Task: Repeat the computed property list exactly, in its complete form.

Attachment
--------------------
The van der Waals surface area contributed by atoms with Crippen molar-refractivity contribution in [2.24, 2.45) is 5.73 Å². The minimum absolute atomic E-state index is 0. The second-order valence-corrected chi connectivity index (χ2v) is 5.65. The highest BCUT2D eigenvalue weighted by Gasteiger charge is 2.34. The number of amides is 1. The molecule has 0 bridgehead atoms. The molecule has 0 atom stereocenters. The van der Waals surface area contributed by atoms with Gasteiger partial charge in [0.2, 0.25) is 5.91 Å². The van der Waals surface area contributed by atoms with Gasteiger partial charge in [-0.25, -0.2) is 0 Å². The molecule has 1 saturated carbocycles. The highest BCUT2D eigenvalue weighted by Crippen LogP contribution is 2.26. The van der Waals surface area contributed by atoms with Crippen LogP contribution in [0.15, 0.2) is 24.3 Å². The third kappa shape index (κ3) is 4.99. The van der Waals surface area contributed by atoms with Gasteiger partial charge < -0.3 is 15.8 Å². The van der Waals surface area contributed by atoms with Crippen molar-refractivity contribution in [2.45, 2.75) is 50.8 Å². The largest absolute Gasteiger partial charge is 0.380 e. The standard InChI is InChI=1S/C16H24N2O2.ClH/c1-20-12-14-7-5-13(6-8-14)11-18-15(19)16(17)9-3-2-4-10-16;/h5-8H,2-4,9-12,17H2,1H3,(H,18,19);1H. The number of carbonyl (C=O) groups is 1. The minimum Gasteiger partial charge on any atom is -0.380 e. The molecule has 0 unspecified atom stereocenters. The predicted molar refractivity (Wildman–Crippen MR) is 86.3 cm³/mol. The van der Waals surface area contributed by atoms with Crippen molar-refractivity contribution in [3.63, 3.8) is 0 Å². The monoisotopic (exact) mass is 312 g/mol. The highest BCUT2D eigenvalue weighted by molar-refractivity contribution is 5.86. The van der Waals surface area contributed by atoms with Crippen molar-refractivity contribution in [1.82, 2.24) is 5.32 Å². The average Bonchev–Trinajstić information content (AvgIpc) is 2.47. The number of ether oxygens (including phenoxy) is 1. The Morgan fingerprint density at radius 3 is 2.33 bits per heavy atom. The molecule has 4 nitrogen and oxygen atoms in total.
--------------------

The van der Waals surface area contributed by atoms with Crippen molar-refractivity contribution in [2.24, 2.45) is 5.73 Å². The minimum absolute atomic E-state index is 0. The second-order valence-corrected chi connectivity index (χ2v) is 5.65. The highest BCUT2D eigenvalue weighted by Gasteiger charge is 2.34. The number of amides is 1. The molecule has 0 bridgehead atoms. The molecule has 0 atom stereocenters. The van der Waals surface area contributed by atoms with Gasteiger partial charge in [0.2, 0.25) is 5.91 Å². The van der Waals surface area contributed by atoms with Gasteiger partial charge in [-0.25, -0.2) is 0 Å². The molecule has 1 saturated carbocycles. The highest BCUT2D eigenvalue weighted by Crippen LogP contribution is 2.26. The van der Waals surface area contributed by atoms with Crippen LogP contribution in [0.15, 0.2) is 24.3 Å². The third kappa shape index (κ3) is 4.99. The van der Waals surface area contributed by atoms with Gasteiger partial charge < -0.3 is 15.8 Å². The van der Waals surface area contributed by atoms with Crippen molar-refractivity contribution in [2.45, 2.75) is 50.8 Å². The largest absolute Gasteiger partial charge is 0.380 e. The standard InChI is InChI=1S/C16H24N2O2.ClH/c1-20-12-14-7-5-13(6-8-14)11-18-15(19)16(17)9-3-2-4-10-16;/h5-8H,2-4,9-12,17H2,1H3,(H,18,19);1H. The number of carbonyl (C=O) groups is 1. The minimum Gasteiger partial charge on any atom is -0.380 e. The molecule has 0 unspecified atom stereocenters. The predicted molar refractivity (Wildman–Crippen MR) is 86.3 cm³/mol. The van der Waals surface area contributed by atoms with Crippen molar-refractivity contribution in [3.63, 3.8) is 0 Å². The monoisotopic (exact) mass is 312 g/mol. The highest BCUT2D eigenvalue weighted by molar-refractivity contribution is 5.86. The van der Waals surface area contributed by atoms with Crippen molar-refractivity contribution in [1.82, 2.24) is 5.32 Å². The average Bonchev–Trinajstić information content (AvgIpc) is 2.47. The number of ether oxygens (including phenoxy) is 1. The Morgan fingerprint density at radius 3 is 2.33 bits per heavy atom. The molecule has 4 nitrogen and oxygen atoms in total.